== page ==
I close by saying thanks for all your support and for loyalty during this time, and yes, the long hours never stop—it’s the nature of the beast sometimes. Thanks again, and don’t forget our military troops, their families and friends, God Bless! Rolando

The Angle of Incidence Equals the Angle of Reflection

Often the Law of Incidence Equals the Law of Reflection is used to fill the "micro pores" of the face using this over/under lighting technique.  In this case, the ringflash fills the pores of the face since the camera is mounted on it.  The main light is slightly higher in power output above the ring flash.

Often the Law of Incidence Equals the Law of Reflection is used to fill the “micro pores” of the face using this over/under lighting technique. In this case, the ringflash fills the pores of the face since the camera is mounted on it.

The main light is slightly higher in power output above the ring flash.  The beauty dish is directly underneath to provide a “kicker” light, or softening of the shadows.  The photographer is shooting through a ring flash between the beauty dish and the main light above.

In physics, the law of reflection states that the angle of incidence is equal to the angle of reflection. This tenet is fundamental to the understanding of light and can be summarized thusly: if light strikes an object at angle A, it will be reflected in the opposite direction, also at angle A, similar to the way a ball bounces off a brick wall. In photography, the law of reflection is rarely discussed; one typically hears more about the Inverse Square Law or that white reflects and black absorbs. While these are indeed important aspects of light, the angle of incidence and the angle of reflection are two components of physics that, once understood, can help photographers improve their images they create in both artificial and natural light.

The easiest way to comprehend this concept is to go into a place that has hard, shiny floors and overhead lighting (grocery stores work great!). Look down while you walk and you’ll see hot spots of light on the floor move with you as you walk. These hot spots are the direct reflection of the overhead lighting, and they evidence the law of reflection. These equal angles of incidence and reflection can cause hot spots on your subject too. Understanding the law of reflection will help you avoid hot spots on your subjects, whether you are photographing models, cars, food, or landscapes. In fact, managing these equal angles of reflection in your photographs allows you to add or eliminate texture and color in your images.

The white spots or highlights in this image of candles is where the angle of incidence is equal to the angle of reflection, thus the hot spots.

The white spots or highlights in this image of candles is where the angle of incidence is equal to the angle of reflection, thus the hot spots.

The law of reflection is also responsible for the red-eye effect that plagues ring flash users when shooting through the ring. Because the camera’s lens is at the same angle to the subject as the flash, the reflection of light against blood vessels in the retina at the rear of the eye produces red-eye. An easy way to eliminate red-eye is to brighten the room; this causes the subject’s pupils to contract, thus greatly reducing any reflection. Another method is to take a monolight with a 7-inch 20 degree grid and point it at your subject’s face with only the modeling lamp powered on (not the flash unit itself). Many flash units, including the Broncolor, Hensel, and Profoto brands have separate switches for the modeling lamp and electronic flashtube, allowing them to be powered separately.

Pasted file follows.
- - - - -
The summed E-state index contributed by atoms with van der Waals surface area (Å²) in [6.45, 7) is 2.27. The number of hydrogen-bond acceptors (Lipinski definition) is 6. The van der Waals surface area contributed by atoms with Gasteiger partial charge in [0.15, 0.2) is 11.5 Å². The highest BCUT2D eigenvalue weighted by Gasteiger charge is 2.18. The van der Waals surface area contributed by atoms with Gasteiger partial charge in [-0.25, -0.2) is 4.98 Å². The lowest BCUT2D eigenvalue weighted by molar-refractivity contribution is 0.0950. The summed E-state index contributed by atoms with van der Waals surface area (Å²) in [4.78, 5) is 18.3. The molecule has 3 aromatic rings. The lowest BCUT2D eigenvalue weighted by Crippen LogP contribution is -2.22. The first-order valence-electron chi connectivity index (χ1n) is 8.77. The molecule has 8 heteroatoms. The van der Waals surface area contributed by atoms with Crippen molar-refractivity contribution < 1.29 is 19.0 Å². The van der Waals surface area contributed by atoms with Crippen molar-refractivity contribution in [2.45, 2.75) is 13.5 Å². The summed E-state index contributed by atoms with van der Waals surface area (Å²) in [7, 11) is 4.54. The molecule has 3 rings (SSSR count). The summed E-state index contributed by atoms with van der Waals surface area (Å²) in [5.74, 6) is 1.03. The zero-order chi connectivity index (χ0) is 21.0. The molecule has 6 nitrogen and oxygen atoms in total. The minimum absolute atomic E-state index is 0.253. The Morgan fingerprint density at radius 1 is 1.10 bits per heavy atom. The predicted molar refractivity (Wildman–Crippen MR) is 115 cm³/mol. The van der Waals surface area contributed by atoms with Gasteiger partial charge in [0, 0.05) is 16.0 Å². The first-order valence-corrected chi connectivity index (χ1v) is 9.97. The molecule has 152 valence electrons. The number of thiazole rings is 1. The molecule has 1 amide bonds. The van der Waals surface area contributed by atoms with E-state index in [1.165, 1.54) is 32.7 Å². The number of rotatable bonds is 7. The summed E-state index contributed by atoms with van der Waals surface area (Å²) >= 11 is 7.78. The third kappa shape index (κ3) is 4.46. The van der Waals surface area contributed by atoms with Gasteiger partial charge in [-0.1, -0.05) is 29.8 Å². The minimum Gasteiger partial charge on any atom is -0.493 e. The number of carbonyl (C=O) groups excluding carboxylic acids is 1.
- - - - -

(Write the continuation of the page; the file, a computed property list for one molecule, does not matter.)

The law of reflection is especially troublesome when glass or mirrors are present in the image. The equal angles of incidence and reflection cause hot spots in glass and mirrors when using a flash. The simple solution is to move the flash away from the camera so that the angles are not identical.

In the studio, you can use the monolight red-eye reduction technique described above in a darkened room. This will allow you to show more of your subject’s iris and less of their dark pupils. The technique works well with light-colored eyes, especially green and blue. Don’t be alarmed by the appearance of harsh shadows on one side of the nose, as the power of the artificial flash will knock this out when it fires

The stars created in the crystal flower are because the angle of incidence is equal to the angle of reflection.

The stars created in the crystal flower are because the angle of incidence is equal to the angle of reflection.

By moving the camera and light source(s) independently, you can use the law of reflection in your favor, almost like an added layer of makeup to smooth your subject’s skin. As you walk around your subject, you will notice that hot and washed out spots will appear and disappear based on the angle of reflection. You may also notice that your model’s face appears smoother from one angle and rougher from another angle, as the valleys of the pores are filled in with shadows. Through positioning your camera and light sources independently, you can eliminate hot spots and create the appearance of a smoother skin texture.

Because the vast majority of what we see is reflected light (as opposed to incidental light), we as photographers live in an illuminated world. Without light, we would have no images to capture, and humans would see nothing but perpetual blackness. Understanding the law of reflection will allow you to outshine your competitors, as your photographs will take advantage of one of the fundamental laws of the universe and stand out from those created by your peers.  Well that’s it for now, please don’t forget our military troops, their families and friends, as they all sacrifice to keep our nation strong and free–God Bless! Rolando

Photo Workshop and Party at the Palms!